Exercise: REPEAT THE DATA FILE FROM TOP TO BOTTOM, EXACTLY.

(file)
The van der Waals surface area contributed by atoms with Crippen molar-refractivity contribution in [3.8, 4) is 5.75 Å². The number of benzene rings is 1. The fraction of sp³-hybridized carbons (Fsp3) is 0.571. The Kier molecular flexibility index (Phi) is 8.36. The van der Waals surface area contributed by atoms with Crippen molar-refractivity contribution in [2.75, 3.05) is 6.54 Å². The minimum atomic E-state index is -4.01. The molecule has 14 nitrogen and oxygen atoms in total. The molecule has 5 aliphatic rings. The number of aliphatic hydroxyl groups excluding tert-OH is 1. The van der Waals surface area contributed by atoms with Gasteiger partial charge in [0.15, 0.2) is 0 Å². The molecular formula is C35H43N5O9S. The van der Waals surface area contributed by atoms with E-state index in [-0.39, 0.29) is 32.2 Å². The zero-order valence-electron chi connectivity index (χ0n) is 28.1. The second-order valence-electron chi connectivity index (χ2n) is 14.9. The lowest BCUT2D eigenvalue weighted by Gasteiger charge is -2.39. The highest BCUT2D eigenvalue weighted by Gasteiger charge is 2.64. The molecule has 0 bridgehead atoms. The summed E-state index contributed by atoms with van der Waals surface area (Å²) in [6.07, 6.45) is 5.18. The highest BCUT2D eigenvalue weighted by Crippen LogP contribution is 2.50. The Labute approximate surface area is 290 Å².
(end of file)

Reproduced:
The van der Waals surface area contributed by atoms with Crippen molar-refractivity contribution in [3.8, 4) is 5.75 Å². The number of benzene rings is 1. The fraction of sp³-hybridized carbons (Fsp3) is 0.571. The Kier molecular flexibility index (Phi) is 8.36. The van der Waals surface area contributed by atoms with Crippen molar-refractivity contribution in [2.75, 3.05) is 6.54 Å². The minimum atomic E-state index is -4.01. The molecule has 14 nitrogen and oxygen atoms in total. The molecule has 5 aliphatic rings. The number of aliphatic hydroxyl groups excluding tert-OH is 1. The van der Waals surface area contributed by atoms with Gasteiger partial charge in [0.15, 0.2) is 0 Å². The molecular formula is C35H43N5O9S. The van der Waals surface area contributed by atoms with E-state index in [-0.39, 0.29) is 32.2 Å². The zero-order valence-electron chi connectivity index (χ0n) is 28.1. The second-order valence-electron chi connectivity index (χ2n) is 14.9. The lowest BCUT2D eigenvalue weighted by Gasteiger charge is -2.39. The highest BCUT2D eigenvalue weighted by Gasteiger charge is 2.64. The molecule has 0 bridgehead atoms. The summed E-state index contributed by atoms with van der Waals surface area (Å²) in [6.07, 6.45) is 5.18. The highest BCUT2D eigenvalue weighted by Crippen LogP contribution is 2.50. The Labute approximate surface area is 290 Å².